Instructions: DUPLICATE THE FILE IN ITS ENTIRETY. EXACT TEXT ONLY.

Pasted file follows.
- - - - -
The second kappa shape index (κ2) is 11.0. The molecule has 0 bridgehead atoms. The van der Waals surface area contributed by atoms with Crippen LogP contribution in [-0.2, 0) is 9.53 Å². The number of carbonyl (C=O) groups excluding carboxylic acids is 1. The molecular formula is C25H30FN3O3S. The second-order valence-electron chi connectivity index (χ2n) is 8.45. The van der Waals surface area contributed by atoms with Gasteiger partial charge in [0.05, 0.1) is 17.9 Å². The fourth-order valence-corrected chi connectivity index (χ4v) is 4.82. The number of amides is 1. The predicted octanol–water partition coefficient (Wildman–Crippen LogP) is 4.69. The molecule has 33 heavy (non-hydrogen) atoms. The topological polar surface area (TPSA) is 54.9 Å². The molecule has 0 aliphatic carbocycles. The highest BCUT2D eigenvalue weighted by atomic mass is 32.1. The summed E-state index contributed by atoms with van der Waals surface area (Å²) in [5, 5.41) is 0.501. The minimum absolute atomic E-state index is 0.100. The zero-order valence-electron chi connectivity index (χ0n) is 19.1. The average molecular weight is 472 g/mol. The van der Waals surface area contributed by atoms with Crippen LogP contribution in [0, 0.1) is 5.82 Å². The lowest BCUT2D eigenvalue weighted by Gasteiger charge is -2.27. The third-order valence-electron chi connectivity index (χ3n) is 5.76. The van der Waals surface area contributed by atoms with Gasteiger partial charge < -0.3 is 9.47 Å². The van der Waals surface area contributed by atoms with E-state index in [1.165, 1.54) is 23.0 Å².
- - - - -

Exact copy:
The second kappa shape index (κ2) is 11.0. The molecule has 0 bridgehead atoms. The van der Waals surface area contributed by atoms with Crippen LogP contribution in [-0.2, 0) is 9.53 Å². The number of carbonyl (C=O) groups excluding carboxylic acids is 1. The molecular formula is C25H30FN3O3S. The second-order valence-electron chi connectivity index (χ2n) is 8.45. The van der Waals surface area contributed by atoms with Gasteiger partial charge in [0.05, 0.1) is 17.9 Å². The fourth-order valence-corrected chi connectivity index (χ4v) is 4.82. The number of amides is 1. The predicted octanol–water partition coefficient (Wildman–Crippen LogP) is 4.69. The molecule has 33 heavy (non-hydrogen) atoms. The topological polar surface area (TPSA) is 54.9 Å². The molecule has 0 aliphatic carbocycles. The highest BCUT2D eigenvalue weighted by atomic mass is 32.1. The summed E-state index contributed by atoms with van der Waals surface area (Å²) in [5, 5.41) is 0.501. The minimum absolute atomic E-state index is 0.100. The zero-order valence-electron chi connectivity index (χ0n) is 19.1. The average molecular weight is 472 g/mol. The van der Waals surface area contributed by atoms with Crippen LogP contribution in [0, 0.1) is 5.82 Å². The lowest BCUT2D eigenvalue weighted by Gasteiger charge is -2.27. The third-order valence-electron chi connectivity index (χ3n) is 5.76. The van der Waals surface area contributed by atoms with Gasteiger partial charge < -0.3 is 9.47 Å². The van der Waals surface area contributed by atoms with E-state index in [1.165, 1.54) is 23.0 Å².